Ryan’s last bud­get took near­ly 30 years to end the deficit. That plan would have slashed and burned pro­grams for the mid­dle class. It pro­posed cut­ting $800 bil­lion from Med­ic­aid and turn­ing the pro­gram over to the states. It called for cut­ting $716 bil­lion from Medicare and voucher­iz­ing it, a change that would cost each senior cit­i­zen thou­sands of dol­lars each year. It would have cut $130 bil­lion from food stamps. Its cuts to Pell Grants would have denied tuition help to 1 mil­lion col­lege students.

And the Ryan plan includ­ed big tax breaks for the rich.

This time, the wealthy won’t get those dis­counts. The Bush tax breaks for the rich end­ed Jan­u­ary 1, and Ryan said he would not restore those low­er rates in his new bud­get plan. The $630 bil­lion that will come from reestab­lish­ing Clin­ton era tax rates on the rich as well as the bil­lions in ben­e­fits from the improv­ing econ­o­my will give Ryan a lit­tle wig­gle room he didn’t have last time.

But end­ing the bud­get deficit with­in a decade with­out rais­ing tax­es would cost the mid­dle class dear­ly. Repub­li­can Rep. Cyn­thia Lum­mis of Wyoming acknowl­edged that, con­tend­ing Amer­i­cans want to sac­ri­fice. She said:

The Amer­i­can peo­ple are ready to sac­ri­fice to save our coun­try, and it’s time for us to let the Amer­i­can peo­ple sac­ri­fice to save this coun­try for their chil­dren and grand­chil­dren. I haven’t seen any effort to do that in Con­gress until this 10-year pro­pos­al came up.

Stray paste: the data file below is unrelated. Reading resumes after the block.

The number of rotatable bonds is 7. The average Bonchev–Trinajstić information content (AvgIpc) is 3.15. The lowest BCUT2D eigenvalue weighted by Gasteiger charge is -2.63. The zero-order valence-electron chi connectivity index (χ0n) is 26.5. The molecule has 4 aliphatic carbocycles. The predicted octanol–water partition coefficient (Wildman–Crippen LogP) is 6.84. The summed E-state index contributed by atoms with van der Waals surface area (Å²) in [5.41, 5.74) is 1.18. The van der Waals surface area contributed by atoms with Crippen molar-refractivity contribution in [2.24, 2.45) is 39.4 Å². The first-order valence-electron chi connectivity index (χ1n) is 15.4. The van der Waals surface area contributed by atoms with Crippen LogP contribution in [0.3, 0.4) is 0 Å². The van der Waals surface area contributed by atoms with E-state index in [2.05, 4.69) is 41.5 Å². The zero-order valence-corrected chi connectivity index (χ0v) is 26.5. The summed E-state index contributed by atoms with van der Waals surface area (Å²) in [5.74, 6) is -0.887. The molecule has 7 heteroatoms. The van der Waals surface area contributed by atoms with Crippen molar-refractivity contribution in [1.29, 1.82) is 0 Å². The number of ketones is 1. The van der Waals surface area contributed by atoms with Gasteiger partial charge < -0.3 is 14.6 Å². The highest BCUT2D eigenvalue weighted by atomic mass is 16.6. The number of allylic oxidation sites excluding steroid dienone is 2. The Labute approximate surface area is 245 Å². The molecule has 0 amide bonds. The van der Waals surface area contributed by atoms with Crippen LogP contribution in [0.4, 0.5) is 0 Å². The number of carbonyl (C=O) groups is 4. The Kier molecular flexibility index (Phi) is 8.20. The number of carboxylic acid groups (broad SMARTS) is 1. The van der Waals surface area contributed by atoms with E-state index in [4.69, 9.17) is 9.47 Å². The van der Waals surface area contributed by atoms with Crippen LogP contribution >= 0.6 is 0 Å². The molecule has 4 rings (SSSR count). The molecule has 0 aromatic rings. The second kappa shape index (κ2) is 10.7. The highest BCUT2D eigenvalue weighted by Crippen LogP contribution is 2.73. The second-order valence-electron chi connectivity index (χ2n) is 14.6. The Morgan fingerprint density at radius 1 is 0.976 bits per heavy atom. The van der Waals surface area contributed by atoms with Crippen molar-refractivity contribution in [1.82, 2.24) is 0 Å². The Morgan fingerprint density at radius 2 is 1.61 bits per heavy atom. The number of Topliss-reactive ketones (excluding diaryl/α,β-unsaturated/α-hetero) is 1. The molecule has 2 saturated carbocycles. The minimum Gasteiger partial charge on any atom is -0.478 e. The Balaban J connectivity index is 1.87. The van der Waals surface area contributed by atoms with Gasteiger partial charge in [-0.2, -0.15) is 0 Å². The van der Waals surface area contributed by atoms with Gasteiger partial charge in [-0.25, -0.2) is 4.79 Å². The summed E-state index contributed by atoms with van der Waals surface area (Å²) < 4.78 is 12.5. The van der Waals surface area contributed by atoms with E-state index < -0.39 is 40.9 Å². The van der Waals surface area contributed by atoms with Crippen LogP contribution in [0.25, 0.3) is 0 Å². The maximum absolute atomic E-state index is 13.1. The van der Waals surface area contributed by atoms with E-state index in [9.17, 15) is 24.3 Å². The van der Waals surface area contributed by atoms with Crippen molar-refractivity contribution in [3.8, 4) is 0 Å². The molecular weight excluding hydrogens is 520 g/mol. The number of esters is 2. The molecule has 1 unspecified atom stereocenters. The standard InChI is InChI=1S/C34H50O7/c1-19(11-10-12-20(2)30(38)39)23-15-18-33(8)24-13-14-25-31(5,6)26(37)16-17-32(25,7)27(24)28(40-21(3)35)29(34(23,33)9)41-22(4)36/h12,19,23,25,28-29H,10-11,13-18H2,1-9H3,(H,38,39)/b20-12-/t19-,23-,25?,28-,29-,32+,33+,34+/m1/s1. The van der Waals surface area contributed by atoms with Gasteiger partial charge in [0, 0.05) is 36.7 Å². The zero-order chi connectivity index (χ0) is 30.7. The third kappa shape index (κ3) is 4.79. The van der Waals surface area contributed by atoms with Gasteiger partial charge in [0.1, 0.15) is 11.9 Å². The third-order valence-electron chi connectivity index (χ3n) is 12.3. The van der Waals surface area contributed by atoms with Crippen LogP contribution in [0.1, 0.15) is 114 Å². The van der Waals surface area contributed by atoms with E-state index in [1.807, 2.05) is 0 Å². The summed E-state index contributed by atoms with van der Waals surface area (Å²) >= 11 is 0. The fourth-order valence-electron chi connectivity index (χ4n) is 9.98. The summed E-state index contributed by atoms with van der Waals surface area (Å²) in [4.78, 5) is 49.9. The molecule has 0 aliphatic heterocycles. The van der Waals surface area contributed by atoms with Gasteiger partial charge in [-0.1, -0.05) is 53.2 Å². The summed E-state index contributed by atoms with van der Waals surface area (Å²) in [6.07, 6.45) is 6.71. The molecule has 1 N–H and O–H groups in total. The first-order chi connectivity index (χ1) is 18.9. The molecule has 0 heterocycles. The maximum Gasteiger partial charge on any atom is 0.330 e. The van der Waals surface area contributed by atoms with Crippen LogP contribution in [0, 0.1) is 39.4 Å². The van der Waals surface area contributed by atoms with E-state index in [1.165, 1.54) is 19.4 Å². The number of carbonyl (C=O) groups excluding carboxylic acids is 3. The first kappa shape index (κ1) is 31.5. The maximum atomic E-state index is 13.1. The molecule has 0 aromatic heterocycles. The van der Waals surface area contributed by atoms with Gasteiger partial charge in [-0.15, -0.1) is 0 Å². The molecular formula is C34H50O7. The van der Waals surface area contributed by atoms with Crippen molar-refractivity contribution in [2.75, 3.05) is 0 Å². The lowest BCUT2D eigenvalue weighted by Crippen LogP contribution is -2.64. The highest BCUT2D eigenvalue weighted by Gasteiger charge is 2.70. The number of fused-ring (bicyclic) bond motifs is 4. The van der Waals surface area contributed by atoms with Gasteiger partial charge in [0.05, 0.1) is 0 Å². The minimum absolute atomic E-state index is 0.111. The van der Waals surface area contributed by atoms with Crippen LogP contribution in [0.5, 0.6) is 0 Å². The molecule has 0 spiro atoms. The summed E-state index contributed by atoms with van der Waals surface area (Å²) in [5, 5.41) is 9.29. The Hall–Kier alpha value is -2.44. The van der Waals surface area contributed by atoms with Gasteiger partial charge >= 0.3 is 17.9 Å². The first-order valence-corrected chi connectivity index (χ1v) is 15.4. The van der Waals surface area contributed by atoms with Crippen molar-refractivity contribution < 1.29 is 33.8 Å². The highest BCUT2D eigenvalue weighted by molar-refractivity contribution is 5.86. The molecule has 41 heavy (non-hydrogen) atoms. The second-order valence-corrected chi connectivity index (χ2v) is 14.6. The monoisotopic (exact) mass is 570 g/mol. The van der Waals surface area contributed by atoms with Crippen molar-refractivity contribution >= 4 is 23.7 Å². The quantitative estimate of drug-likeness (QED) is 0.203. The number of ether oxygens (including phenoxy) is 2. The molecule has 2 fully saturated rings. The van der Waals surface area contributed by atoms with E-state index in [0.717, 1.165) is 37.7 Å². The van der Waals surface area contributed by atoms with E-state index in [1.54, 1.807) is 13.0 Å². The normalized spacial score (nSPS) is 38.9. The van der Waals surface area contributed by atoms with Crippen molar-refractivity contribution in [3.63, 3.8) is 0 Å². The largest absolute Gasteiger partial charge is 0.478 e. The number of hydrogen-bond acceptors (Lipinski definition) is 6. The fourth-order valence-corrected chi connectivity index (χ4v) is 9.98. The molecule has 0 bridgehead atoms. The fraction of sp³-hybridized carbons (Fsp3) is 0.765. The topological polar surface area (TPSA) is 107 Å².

She added that she’s rip-roar­ing ready to sac­ri­fice her­self. Of course, sac­ri­fice” for her is cush­ioned by big piles of green­backs since she’s a 1 per­center, a mul­ti-mil­lion­aire like Ryan. Just the $174,000 a year they receive as pay for their jobs in the U.S. House pro­vides a soft­er cush­ion than the $50,000 a year earned by the aver­age guy whose throat those Repub­li­cans want to shove sac­ri­fice down.

Lum­mis and Ryan don’t live like aver­age Amer­i­cans. They don’t under­stand aver­age Amer­i­cans. And, sim­i­lar­ly, Lum­mis, Ryan and many Repub­li­can politi­cians mis­con­strue what aver­age Amer­i­cans did to George H.W. Bush. He was the Repub­li­can who promised Read my lips: No new tax­es,” in his nom­i­na­tion accep­tance speech, who won the pres­i­den­cy on that pledge and who then turned around and raised tax­es.

Bush went down to defeat when he ran for re-elec­tion. But it wasn’t because he raised tax­es to help close a bud­get deficit. It was because aver­age Amer­i­cans couldn’t trust him. The tax­es weren’t the prob­lem. It was the bro­ken pledge.

It was a promise he nev­er should have made. Just as Repub­li­cans should not be mak­ing that vow again. Espe­cial­ly if the promise means that to end the deficit in a decade they’ll break America’s solemn pledges to its elder­ly, its infirm, its vet­er­ans and its impov­er­ished children.

To equi­tably reduce the deficit in a way that main­tains good faith with the Amer­i­can peo­ple requires tax increas­es. And match­ing the Euro­pean finan­cial trans­ac­tion tax is a good place to start. Yes, new tax­es are nec­es­sary. Espe­cial­ly those focused on the spec­u­la­tors who caused the crash.

Full dis­clo­sure: The Unit­ed Steel­work­ers union is a spon­sor of In These Times.

Leo Ger­ard is inter­na­tion­al pres­i­dent of the Unit­ed Steel­work­ers Union, part of the AFL-CIO. The son of a union min­er; Ger­ard start­ed work­ing at a nick­el smelter in Sud­bury, Ontario, at age 18, and rose through the union’s ranks to be appoint­ed the sev­enth inter­na­tion­al pres­i­dent Feb. 28, 2001. For more infor­ma­tion about Ger­ard, vis­it usw​.org.